And finally, have you heard any comments on the audio technica at815 and at835 shotgun mikes?

regards

tony
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Old September 9th, 2002, 06:56 PM   #89
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<<-- Tony: If i was to go for the xm2 would you recommend using a beechtek adapter rather than the ma300? Do the volume knobs on the beech tek override the xm2's manual audio controls. or would i have to adjust both them and the beechtek knobs? -->>

I've not used the MA300 but have looked at it. I -have- used a BeachTek unit many times. The MA300 is certainly better-integrated with the XM2's audio circuitry (through the Super Shoe or whatever they're calling that interface). But it represents two hazards in my eyes. First, it's plastic and features a high stress point at the shoe fitting. XLR cables are not light and, being cables, can tend to get tugged. Even with careful pig-tailing I just can't imagine the MA300 being a long-term survivor acessory.

Second, mechanical stress aside, the MA300 basically introduces the awkward deesign that has plagued Sony's PD150 throughout its life. It places cables at the top-front of the camera, precisely where they would be most unwelcome.

So, in my opinion, my BeachTek will continue to provide XLR functionality to my GL2. It's a sturdy, metal casing that places the cable weight and dial-fiddling at the bottom-rear of the camera where it belongs. Look at the Studio One unit also, a close competitor to the BeachTek.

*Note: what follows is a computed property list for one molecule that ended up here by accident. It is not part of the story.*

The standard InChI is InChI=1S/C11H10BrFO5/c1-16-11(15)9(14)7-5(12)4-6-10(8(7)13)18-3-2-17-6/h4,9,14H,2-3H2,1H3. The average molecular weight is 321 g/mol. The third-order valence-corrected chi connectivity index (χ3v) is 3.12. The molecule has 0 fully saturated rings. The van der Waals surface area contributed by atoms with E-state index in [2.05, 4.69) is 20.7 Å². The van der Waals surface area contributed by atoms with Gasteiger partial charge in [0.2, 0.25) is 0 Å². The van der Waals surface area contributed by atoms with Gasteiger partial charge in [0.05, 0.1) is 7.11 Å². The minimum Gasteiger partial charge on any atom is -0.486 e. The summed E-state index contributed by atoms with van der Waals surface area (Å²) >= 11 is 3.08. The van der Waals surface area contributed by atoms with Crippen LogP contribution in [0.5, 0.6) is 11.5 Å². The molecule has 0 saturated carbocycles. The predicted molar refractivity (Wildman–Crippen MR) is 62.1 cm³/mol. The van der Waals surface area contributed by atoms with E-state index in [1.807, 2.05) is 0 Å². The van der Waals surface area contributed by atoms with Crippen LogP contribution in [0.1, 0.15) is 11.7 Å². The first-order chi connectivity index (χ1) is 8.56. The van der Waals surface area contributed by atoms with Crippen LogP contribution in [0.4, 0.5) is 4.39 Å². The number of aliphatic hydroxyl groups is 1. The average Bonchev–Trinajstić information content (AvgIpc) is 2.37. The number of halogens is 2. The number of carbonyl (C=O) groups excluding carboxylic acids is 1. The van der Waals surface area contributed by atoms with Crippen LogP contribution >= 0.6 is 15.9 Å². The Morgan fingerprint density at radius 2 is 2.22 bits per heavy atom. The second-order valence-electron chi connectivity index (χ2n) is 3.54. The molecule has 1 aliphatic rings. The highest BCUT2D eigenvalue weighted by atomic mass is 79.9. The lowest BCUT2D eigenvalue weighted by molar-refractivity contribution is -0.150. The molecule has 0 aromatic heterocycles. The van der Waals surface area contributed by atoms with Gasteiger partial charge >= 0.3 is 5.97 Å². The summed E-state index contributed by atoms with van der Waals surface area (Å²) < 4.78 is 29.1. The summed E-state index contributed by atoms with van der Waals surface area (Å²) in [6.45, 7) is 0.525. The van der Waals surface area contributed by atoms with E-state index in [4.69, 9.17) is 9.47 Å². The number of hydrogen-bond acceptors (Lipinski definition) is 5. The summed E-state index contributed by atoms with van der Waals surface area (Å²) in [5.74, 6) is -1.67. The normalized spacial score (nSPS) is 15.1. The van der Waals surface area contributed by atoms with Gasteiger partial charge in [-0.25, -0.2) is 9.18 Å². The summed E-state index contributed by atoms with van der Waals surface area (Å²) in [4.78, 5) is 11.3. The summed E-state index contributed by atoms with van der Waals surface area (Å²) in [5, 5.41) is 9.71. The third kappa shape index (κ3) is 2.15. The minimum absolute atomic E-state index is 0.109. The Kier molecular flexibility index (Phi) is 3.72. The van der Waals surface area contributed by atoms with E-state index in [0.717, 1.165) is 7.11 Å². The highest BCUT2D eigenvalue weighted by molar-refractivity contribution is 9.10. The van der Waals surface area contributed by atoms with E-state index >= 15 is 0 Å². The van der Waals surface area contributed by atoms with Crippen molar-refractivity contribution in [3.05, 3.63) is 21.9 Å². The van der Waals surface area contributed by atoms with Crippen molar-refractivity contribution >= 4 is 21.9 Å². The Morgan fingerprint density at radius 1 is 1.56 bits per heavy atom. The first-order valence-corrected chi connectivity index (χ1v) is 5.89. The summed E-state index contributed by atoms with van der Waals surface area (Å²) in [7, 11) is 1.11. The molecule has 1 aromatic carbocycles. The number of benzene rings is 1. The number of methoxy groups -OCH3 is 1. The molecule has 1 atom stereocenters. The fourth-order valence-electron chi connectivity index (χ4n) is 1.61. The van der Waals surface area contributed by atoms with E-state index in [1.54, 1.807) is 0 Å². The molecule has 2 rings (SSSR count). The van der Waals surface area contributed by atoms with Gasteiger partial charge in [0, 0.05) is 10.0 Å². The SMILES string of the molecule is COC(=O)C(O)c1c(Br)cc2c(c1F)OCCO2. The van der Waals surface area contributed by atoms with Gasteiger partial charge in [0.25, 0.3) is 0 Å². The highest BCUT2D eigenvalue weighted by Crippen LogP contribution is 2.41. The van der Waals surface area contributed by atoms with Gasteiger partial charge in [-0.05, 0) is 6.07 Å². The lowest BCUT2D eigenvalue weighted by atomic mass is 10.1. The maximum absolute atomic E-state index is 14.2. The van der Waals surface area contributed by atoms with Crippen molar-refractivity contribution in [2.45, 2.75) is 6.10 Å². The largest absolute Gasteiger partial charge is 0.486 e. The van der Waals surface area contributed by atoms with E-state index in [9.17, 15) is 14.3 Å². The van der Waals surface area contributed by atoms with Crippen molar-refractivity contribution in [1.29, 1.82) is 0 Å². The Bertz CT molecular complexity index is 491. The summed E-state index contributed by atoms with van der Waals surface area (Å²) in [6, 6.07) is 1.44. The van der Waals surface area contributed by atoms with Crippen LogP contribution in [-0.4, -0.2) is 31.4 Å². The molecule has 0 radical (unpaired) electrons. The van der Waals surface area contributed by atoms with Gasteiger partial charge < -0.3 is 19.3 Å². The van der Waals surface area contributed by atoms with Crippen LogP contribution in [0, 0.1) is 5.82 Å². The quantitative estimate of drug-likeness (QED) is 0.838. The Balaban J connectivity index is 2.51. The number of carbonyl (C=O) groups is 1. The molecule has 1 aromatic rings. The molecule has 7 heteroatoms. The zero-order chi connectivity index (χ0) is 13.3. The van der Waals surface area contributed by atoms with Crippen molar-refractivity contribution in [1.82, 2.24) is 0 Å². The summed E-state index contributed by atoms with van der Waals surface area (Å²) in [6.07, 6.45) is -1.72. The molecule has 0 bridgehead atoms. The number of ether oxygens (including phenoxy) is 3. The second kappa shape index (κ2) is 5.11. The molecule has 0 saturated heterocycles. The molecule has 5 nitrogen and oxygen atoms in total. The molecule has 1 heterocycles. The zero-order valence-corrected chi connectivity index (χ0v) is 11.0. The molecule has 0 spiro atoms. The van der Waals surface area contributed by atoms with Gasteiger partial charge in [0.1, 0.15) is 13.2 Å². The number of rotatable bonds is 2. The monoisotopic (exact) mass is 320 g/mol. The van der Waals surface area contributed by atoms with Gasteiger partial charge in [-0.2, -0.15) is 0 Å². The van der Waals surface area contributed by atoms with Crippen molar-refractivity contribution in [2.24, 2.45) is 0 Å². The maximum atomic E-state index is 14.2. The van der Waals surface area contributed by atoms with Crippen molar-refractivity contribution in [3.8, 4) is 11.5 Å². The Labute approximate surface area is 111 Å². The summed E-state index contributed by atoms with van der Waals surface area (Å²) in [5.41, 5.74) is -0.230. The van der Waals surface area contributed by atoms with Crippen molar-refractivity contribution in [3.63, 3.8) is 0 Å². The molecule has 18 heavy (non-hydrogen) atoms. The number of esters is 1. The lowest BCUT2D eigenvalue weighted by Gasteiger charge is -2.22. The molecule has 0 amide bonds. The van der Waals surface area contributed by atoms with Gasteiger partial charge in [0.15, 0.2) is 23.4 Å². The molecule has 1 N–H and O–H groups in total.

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Old September 9th, 2002, 07:21 PM   #90
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Sorry for the back-to-back post but I just have one comment on the viewfinder issue you noted.

The PD150 does, indeed, have a better viewfinder system than the GL2. Specifically, it features a high-res b&w viewfinder in the eyepiece and a color lcd flip-out panel. A full-frame high-res b&w viewfinder can be a real advantage for manually snapping critical focus. I use a b&w head on my XL1s for certain types of shooting and it's nice to have. But I generally only use it when I'm also using my 14x manual lens. On the GL2 it would be of, perhaps, marginal value since the lens is built-in (like the PD150's) and its focus is servo-driven. It's just as easy to zoom-in, snap focus and then re-frame the shot on the GL2.

(Background note: Sony develped the PD150 with the VX2000 as its core technology. The b&w viewfinder and the XLR ports were amenities that Sony added to the PD150 to encourage big cam pros to use a small camera, since these are features of nearly all big cams. Of course they also added the DVCAM format.)

So I suppose what I'm saying is that Nathan's suggestion to try both cameras is the best suggestion we can offer to you.